Monday, July 27, 2009

Meet the Eye

Aïda Ruilova’s video works are like fragments of fitful and disturbing fever dreams. Her early short projects (all under a minute) reflect her interest in both horror and punk rock and function as poetic slivers of noise music. Ruilova ignores narrative for a more immediate and raw form generated by the body under trauma. In her work You're Pretty (1999) Ruilova relays sexual obsession and despair, as a long haired, scrawny man repeatedly scrapes a record along the concrete floor of a basement. He clutches an amplifier and repeatedly mutters "You're pretty." Ruilova's use of quick cuts and repetition create an unsettling, sensory impression that evokes deep rooted fears and emotions.

Ruilova's works often feature solitary female figures, much like the typically imperiled girls of the horror genre. The gasps and cries of a young woman in Oh No (1999) create a disturbing tension, and it is unclear if she is the victim or the protagonist of some unseen action, or simply enthralled in a climatic experience. Rulovia creates convulsive fits through a use of extreme angles and zooming effects that contribute to the confusion between death, sex, and desire.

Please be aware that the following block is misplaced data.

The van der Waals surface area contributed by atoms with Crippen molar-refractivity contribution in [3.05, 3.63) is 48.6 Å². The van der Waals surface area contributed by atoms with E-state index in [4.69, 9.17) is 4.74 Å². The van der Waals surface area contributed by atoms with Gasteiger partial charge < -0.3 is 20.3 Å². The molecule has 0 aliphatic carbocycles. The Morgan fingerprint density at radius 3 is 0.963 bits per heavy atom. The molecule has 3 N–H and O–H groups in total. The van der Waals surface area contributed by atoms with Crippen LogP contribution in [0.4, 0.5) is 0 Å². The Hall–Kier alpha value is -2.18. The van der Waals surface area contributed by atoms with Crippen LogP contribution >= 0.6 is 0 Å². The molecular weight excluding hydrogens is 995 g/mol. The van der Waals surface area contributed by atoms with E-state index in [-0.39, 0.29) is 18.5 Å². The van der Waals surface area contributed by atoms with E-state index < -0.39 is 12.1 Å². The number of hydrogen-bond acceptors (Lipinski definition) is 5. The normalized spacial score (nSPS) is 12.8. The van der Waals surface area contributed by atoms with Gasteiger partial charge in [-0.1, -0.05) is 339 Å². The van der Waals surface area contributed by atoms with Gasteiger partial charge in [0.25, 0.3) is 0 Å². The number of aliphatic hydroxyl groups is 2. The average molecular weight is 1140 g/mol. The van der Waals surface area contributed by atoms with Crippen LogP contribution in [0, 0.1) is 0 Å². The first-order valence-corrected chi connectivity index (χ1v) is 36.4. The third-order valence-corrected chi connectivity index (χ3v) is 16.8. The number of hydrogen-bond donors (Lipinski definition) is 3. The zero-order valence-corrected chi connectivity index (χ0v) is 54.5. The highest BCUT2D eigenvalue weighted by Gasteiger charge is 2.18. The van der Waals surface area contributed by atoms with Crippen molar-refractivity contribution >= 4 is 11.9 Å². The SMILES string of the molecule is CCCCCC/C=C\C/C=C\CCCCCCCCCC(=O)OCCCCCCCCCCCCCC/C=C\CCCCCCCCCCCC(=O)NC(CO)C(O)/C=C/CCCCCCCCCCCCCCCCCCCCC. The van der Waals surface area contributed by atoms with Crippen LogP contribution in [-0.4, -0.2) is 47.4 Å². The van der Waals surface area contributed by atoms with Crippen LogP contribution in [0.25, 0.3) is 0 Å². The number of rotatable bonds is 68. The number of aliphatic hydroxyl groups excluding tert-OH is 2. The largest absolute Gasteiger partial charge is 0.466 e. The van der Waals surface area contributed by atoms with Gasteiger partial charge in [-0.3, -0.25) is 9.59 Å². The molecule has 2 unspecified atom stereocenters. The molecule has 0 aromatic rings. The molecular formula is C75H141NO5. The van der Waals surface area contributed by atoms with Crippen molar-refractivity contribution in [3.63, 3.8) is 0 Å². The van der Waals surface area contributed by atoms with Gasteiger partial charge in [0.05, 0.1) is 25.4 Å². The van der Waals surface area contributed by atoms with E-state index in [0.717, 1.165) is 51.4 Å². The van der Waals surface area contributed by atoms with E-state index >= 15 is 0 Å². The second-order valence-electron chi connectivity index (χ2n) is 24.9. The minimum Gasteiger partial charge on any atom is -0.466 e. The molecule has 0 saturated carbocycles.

Ruilova's newest piece,
Meet the Eye (2009) features cult film actress Karen Black as an aged and smoldering hysteric. Shot on a soundstage in Los Angeles, the work is a sophisticated departure for Ruilova. While there are still repetitions and unusual shots, the artist has slowed the pace to blur the boundaries between reality and fantasy in a more subtle manner.

Black's character embodies a tragic confusion, she is passionate yet unfocused. She is caught in a loop, repeatedly begging the question "which one is me?" She is split and disoriented, as she sprawls on the hotel bed in languid seduction, curls into an introverted haze, or mimics the pose of a saint tied and ready for her punishment. Her male companion, played by artist Raymond Pettibon, is caught in his own stupor as he repeats the same lines over and over with little emotional inflection. While there is a lurid sexual tension between the couple, they never satisfy their carnal desires.

The couple's insular dance of loss and repetition is punctured by a peephole which the man carves through the the hotel wall. The woman peers through the opening to see a smokey void, where a body shrouded in white cloth rests on the ground. The image is Lynchian in the uncanny shift between real and imagined space and through the poetic translation of terror. With Meet the Eye, Rulovia has made a haunted and chilling work that lingers with the viewer for days, like a bad dream.

Meet the Eye was produced as part of the Hammer Museum’s Artist Residency Program and will be on view at the museum June 16 - September 27, 2009.

No comments:

Post a Comment